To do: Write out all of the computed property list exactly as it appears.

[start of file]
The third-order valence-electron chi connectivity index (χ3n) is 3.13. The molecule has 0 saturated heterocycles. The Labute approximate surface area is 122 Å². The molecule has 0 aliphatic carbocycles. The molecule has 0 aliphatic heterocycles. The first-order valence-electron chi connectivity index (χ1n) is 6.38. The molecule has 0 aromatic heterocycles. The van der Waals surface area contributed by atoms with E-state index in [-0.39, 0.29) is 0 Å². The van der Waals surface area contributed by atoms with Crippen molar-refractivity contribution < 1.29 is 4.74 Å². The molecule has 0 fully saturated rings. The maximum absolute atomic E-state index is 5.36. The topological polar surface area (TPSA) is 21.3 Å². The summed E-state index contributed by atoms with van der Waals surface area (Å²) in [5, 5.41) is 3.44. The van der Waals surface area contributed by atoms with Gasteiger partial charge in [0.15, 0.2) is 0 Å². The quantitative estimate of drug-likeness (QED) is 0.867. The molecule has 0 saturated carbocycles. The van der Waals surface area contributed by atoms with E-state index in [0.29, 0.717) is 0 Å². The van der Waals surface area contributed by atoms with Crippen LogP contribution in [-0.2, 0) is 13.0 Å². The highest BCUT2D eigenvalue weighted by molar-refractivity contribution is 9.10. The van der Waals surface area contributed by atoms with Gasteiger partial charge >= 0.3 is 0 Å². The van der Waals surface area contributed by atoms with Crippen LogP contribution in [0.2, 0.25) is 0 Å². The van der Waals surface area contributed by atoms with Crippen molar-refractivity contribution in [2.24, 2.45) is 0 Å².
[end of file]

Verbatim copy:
The third-order valence-electron chi connectivity index (χ3n) is 3.13. The molecule has 0 saturated heterocycles. The Labute approximate surface area is 122 Å². The molecule has 0 aliphatic carbocycles. The molecule has 0 aliphatic heterocycles. The first-order valence-electron chi connectivity index (χ1n) is 6.38. The molecule has 0 aromatic heterocycles. The van der Waals surface area contributed by atoms with E-state index in [-0.39, 0.29) is 0 Å². The van der Waals surface area contributed by atoms with Crippen molar-refractivity contribution < 1.29 is 4.74 Å². The molecule has 0 fully saturated rings. The maximum absolute atomic E-state index is 5.36. The topological polar surface area (TPSA) is 21.3 Å². The summed E-state index contributed by atoms with van der Waals surface area (Å²) in [5, 5.41) is 3.44. The van der Waals surface area contributed by atoms with Gasteiger partial charge in [0.15, 0.2) is 0 Å². The quantitative estimate of drug-likeness (QED) is 0.867. The molecule has 0 saturated carbocycles. The van der Waals surface area contributed by atoms with E-state index in [0.29, 0.717) is 0 Å². The van der Waals surface area contributed by atoms with Crippen LogP contribution in [-0.2, 0) is 13.0 Å². The highest BCUT2D eigenvalue weighted by molar-refractivity contribution is 9.10. The van der Waals surface area contributed by atoms with Gasteiger partial charge >= 0.3 is 0 Å². The van der Waals surface area contributed by atoms with Crippen LogP contribution in [0.2, 0.25) is 0 Å². The van der Waals surface area contributed by atoms with Crippen molar-refractivity contribution in [2.24, 2.45) is 0 Å².